A creative attempt by the New Ulm Visitors Bureau to create a new legend of Hermann the German’s footprint was meant to drum up a little publicity.
Oh, boy did they.
Visitors Bureau Director Terry Sveine, working with a marketing firm, hired an artist to create a 4-foot-long concrete footprint. The story line they created was this: The footprint was just uncovered in a dusty box in the basement of the Chamber office with a cryptic note suggesting it could have come from Germany. Hermann is a German war hero of old whose towering statue overlooks the German city of New Ulm.
The story got some local play with the New Ulm paper and some German-American websites playing along with the gag, recounting Sveine’s story line, but with adequate tips for readers to know that the marketing ploy was just that.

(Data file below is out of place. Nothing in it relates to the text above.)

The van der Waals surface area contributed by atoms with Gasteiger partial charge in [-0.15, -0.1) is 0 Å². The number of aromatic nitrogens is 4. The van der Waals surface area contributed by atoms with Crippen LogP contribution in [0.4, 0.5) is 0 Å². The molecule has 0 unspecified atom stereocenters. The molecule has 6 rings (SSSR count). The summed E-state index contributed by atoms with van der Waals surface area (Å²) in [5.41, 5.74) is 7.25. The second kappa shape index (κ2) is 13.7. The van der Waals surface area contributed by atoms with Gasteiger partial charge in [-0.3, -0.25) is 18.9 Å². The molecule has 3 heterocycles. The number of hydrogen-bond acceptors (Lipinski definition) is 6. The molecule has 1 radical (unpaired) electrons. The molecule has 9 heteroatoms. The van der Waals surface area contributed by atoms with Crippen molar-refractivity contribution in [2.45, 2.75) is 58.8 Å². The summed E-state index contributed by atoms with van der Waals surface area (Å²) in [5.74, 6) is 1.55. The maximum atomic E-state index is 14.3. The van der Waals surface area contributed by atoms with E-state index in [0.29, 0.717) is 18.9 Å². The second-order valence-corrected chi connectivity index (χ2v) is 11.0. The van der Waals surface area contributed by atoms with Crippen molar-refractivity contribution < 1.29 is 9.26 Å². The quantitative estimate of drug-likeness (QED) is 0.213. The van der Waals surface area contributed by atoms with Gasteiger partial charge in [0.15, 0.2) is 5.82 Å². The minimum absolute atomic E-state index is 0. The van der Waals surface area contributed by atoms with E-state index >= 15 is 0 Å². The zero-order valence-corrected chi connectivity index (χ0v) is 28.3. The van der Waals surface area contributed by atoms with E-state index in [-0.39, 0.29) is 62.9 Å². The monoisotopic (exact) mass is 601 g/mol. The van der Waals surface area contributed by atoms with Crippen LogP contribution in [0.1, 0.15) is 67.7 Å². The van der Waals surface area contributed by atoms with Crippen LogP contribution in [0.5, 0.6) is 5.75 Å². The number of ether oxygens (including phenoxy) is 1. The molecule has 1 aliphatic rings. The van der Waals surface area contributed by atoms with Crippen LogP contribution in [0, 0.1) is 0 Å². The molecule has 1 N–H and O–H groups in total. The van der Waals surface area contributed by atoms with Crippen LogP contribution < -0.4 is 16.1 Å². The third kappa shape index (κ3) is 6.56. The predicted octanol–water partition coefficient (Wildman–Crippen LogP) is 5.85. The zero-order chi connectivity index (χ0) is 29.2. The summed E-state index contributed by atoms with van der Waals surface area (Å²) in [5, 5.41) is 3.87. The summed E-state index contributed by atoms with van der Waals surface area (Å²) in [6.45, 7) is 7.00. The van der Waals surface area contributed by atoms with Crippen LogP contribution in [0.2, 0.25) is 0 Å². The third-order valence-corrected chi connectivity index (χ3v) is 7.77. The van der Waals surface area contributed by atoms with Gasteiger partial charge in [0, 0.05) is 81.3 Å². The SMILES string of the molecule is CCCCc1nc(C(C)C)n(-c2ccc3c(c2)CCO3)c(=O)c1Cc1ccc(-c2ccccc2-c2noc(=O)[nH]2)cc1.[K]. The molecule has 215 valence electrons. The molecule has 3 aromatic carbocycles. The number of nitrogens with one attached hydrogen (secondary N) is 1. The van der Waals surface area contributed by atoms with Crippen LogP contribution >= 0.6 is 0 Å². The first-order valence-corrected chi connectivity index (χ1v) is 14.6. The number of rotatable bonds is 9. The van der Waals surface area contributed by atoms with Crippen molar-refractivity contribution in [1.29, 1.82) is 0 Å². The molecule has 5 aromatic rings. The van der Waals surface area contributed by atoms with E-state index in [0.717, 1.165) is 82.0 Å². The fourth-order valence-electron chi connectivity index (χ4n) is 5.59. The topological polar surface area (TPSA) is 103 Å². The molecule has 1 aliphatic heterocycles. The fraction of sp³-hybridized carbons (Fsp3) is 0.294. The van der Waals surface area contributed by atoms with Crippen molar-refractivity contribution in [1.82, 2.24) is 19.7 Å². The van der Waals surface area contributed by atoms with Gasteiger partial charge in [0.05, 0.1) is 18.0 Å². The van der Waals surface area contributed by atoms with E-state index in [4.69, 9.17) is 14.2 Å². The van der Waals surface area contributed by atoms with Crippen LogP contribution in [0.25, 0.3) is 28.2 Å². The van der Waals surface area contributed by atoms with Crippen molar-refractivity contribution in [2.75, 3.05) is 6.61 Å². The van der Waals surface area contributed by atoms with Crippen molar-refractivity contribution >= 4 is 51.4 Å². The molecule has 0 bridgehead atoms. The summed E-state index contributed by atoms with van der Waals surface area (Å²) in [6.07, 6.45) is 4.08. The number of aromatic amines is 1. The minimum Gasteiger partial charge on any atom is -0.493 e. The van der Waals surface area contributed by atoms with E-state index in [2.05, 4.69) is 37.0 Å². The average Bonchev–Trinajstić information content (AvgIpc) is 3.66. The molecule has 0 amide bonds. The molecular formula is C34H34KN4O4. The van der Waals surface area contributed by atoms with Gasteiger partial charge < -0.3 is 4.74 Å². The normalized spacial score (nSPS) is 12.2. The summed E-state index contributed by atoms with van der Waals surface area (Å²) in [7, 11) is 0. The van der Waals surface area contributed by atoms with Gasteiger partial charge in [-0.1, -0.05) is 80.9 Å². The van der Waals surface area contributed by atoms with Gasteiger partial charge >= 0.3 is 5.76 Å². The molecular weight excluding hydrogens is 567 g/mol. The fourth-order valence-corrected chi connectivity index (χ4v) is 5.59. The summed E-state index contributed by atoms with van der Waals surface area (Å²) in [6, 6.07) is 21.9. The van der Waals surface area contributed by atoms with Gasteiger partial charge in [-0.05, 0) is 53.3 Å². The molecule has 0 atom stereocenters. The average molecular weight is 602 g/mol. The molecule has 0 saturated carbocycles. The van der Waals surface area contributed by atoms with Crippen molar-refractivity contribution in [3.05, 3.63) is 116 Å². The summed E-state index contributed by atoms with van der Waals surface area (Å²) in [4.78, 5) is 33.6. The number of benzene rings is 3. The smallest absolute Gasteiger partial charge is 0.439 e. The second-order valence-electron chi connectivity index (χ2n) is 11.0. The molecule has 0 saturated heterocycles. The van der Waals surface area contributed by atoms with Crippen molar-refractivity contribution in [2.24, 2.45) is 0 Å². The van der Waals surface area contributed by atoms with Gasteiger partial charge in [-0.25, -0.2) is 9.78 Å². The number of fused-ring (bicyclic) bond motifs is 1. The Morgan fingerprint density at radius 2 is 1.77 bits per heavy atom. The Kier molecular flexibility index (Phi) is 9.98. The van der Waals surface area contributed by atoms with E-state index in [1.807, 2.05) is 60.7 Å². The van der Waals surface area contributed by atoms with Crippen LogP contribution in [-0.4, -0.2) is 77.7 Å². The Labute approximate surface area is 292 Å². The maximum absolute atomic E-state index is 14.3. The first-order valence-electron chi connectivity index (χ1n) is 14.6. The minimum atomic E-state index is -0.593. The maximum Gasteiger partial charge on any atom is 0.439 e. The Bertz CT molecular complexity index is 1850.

I wrote about it a week ago, playing along with Sveine’s entertaining story, but with plenty of indications that the Hermann Footprint story was nothing more than a tourism stunt.
Or so I thought.
After 30 years of journalism, I know that any tongue-in-cheek feature story runs a risk. No matter how clear the between-the-lines hints may seem, some will read the story with the same expectations as they have when reading a factual, blow-by-blow city council story.
I didn’t expect one of those readers would be The Associated Press. An AP reporter picked up the story and called Sveine, who assumed the reporter wanted him to play a role and again recounted the fictitious story of finding the big footprint in the basement.
Later, the marketing firm and Sveine realized things may have been getting out of hand, as the AP was trying to verify whether Sveine’s story was really true.